In the former article, we saw how we could replace M in our inequality with the growth function, and thereby the VC dimensions. The VC dimension means that it is possible to learn with infinite hypothesis sets — because we can replace them with something finite. It is also tighter than M since we no longer depend on the union bound, but instead, we consider overlaps between different hypotheses. In this article, we will give a few examples of how to use the inequalities. First, we will quickly look at the two versions of the inequality again and how we can re-write into another form to use it.
Inspecting the Formulas
We ended up getting the following inequality when we replaced M with the growth function — which, we could not directly replace:
The formula consists of the following components:
- E_out: The out-of-sample error we want to estimate.
- E_in: the in-sample error that we get.
- N: The sample size.
- δ: this is our confidence level, for example, δ = 0.05, gives a confidence level of 0.95.
- Growth Function: A bound on how many dichotomies we can produce on a given sample. The growth function was bounded in regard to the breakpoint — so we could find it by using the following formula:
If we instead of using the growth function, use the VC dimension instead, then it gets the following bound:
One way to think about the expression inside the square root is as a penalty for the complexity of our model. It penalizes us by worsening the bound on E_out when we use a more complex hypothesis set, (i.e., larger VC dimensions). If someone manages to fit a simpler model with the same training error, they will get a more favorable estimate for E_out. Another thing, to keep in mind is if we demand high confidence for our bound, then we need more training samples to get a good one. This leads to a re-writing of the bound, such that we can check how big our sample needs to be if we want a certain generalization performance.
We could again replace the growth function with the VC dimension if we want. Let us take some examples of how to use the bounds:
Example of Model Complexity — growth function
Imagine that our have an in-sample error of 0.1, i.e., E_in = 0.1. Our model has breakpoint 5 and sample size 1000, i.e., N = 1000. We want to be 95% confident of the bound we find, hence we have δ = 0.05.
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The first thing we need to do is to calculate the growth function, and we need to remember it is done for 2N and not simply N. We insert into the formula for the growth function and get:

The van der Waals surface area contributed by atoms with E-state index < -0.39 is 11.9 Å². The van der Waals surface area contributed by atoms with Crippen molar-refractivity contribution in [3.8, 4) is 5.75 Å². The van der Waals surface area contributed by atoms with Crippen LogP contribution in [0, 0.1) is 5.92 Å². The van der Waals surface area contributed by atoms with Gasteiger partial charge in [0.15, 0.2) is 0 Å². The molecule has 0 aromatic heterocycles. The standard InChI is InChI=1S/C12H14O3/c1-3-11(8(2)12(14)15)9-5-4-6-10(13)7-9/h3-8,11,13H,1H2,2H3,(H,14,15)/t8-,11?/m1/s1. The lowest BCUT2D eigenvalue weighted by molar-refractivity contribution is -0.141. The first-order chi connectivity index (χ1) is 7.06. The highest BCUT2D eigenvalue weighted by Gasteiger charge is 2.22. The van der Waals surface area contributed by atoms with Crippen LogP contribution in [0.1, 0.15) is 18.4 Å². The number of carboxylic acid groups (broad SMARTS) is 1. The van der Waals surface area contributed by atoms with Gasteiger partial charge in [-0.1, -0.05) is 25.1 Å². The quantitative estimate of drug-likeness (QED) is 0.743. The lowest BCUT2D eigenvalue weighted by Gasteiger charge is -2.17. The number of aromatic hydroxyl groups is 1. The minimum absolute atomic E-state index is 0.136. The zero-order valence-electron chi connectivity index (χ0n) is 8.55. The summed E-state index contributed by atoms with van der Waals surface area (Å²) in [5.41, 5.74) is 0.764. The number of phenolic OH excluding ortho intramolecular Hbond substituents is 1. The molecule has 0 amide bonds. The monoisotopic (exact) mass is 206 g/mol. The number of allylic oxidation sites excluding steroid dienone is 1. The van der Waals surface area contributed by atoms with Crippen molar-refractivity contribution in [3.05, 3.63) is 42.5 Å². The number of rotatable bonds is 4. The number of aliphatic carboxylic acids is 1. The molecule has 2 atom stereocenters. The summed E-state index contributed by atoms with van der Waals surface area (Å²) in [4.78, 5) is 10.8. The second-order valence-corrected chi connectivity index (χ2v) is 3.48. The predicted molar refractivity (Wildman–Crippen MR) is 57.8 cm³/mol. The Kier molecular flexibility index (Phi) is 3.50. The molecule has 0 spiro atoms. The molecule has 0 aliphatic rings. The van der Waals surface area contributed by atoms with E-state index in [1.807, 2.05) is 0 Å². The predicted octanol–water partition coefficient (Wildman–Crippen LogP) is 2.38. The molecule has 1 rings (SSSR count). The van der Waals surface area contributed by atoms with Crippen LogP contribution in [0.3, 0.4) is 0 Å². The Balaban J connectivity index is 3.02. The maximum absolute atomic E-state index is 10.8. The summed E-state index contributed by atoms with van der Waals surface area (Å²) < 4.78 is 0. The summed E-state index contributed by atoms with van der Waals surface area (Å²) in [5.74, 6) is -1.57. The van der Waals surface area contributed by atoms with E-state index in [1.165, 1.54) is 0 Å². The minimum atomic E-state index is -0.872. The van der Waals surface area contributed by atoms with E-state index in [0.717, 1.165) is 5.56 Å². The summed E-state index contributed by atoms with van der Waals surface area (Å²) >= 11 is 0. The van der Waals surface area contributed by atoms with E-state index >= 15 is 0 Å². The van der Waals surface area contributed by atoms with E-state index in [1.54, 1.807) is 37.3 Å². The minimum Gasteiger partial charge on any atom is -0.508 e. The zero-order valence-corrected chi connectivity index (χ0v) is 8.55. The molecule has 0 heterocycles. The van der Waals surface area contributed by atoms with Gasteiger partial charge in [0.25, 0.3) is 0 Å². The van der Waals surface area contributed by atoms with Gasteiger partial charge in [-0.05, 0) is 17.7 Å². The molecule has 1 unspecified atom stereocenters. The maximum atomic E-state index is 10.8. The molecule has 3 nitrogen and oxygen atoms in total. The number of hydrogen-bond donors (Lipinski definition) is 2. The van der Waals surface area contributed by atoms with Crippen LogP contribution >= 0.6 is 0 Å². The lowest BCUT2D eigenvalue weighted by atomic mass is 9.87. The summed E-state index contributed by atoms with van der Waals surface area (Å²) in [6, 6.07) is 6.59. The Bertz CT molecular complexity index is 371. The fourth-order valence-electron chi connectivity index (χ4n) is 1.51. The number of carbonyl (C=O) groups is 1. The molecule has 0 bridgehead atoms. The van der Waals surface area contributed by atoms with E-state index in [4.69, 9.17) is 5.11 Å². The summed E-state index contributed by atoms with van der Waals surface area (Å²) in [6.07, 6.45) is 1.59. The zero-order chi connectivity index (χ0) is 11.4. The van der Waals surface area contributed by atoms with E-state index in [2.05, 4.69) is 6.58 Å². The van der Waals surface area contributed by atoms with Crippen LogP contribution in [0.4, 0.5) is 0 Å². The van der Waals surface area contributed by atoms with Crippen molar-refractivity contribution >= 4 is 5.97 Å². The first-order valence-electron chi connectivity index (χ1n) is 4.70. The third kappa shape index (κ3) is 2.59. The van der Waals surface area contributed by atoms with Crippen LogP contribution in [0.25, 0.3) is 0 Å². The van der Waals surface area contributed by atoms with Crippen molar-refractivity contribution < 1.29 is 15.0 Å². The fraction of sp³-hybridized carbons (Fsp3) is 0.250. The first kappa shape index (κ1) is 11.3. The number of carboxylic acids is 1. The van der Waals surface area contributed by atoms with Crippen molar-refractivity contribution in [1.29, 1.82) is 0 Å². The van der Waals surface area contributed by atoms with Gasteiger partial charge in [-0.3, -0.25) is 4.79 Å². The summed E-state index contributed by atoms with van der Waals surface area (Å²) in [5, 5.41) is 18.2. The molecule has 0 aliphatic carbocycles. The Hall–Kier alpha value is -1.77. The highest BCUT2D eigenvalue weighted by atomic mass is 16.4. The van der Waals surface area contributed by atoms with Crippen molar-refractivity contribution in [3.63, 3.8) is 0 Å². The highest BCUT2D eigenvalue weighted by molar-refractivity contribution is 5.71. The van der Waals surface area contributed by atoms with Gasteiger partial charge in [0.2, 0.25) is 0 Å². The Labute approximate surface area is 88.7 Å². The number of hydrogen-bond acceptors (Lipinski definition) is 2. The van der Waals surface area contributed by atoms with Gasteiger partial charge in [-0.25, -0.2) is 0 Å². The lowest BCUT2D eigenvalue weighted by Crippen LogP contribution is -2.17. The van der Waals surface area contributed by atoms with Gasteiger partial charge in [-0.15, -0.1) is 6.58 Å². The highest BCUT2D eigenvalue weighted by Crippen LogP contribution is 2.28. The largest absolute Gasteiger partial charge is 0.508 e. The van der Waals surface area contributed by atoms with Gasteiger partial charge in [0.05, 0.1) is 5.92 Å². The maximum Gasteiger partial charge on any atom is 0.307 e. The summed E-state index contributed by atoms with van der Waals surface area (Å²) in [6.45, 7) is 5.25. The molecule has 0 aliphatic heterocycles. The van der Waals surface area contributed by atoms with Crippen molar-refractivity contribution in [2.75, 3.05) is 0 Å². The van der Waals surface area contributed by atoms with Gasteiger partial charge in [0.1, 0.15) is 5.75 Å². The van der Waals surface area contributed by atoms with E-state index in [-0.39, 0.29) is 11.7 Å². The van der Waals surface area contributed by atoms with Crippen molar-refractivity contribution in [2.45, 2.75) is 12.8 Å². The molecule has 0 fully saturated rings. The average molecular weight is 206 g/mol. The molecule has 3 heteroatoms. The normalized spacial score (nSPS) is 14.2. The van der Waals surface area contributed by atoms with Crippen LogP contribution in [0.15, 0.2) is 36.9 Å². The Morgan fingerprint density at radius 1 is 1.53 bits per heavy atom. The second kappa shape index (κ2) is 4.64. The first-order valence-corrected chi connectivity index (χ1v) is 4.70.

We can then insert into the inequality.
As we can see, it is not a super great bound — but it could be improved with a larger sample. Now, let us do the same but with the VC dimensions instead.
Model Complexity — VC dimension
We have the same values as before, we just need to remember that the VC dimension is equal to k — 1, hence we have d_VC = 4. We insert into our formula:
Example of Sample Complexity — growth function
Imagine that we want our generalization error to be 0.1 at most, and we want to be 95% confident that it does not exceed it. That means we would have ε = 0.1 and δ = 0.05. We can also say that our breakpoint, this time, is 4. We then need to make an iterative process, where we start with an initial guess of our needed sample size. Let us start with an initial guess of N = 1000. We then need to calculate our growth function:
Then we insert this into the formula for our sample complexity:
We then repeat the process and calculate the growth function for N = 20314
We do this until the value for N stabilizes, which ends up being around N = 28340.
Example of Sample Complexity — VC dimension
We then do the same, but this time we replace the growth function with the VC dimensions. So we have d_VC = 3, ε = 0.1 and δ = 0.05. We also start with a guess of N = 1000. We insert into the formula:
Again, this is done until the value of N stabilizes — here around 28088. As expected, the two values are negligibly close to each other.
We have now seen how the different bounds can be used in practice and for what they are used. In the next article, we will talk about overfitting and how it can be remedied with a validation set.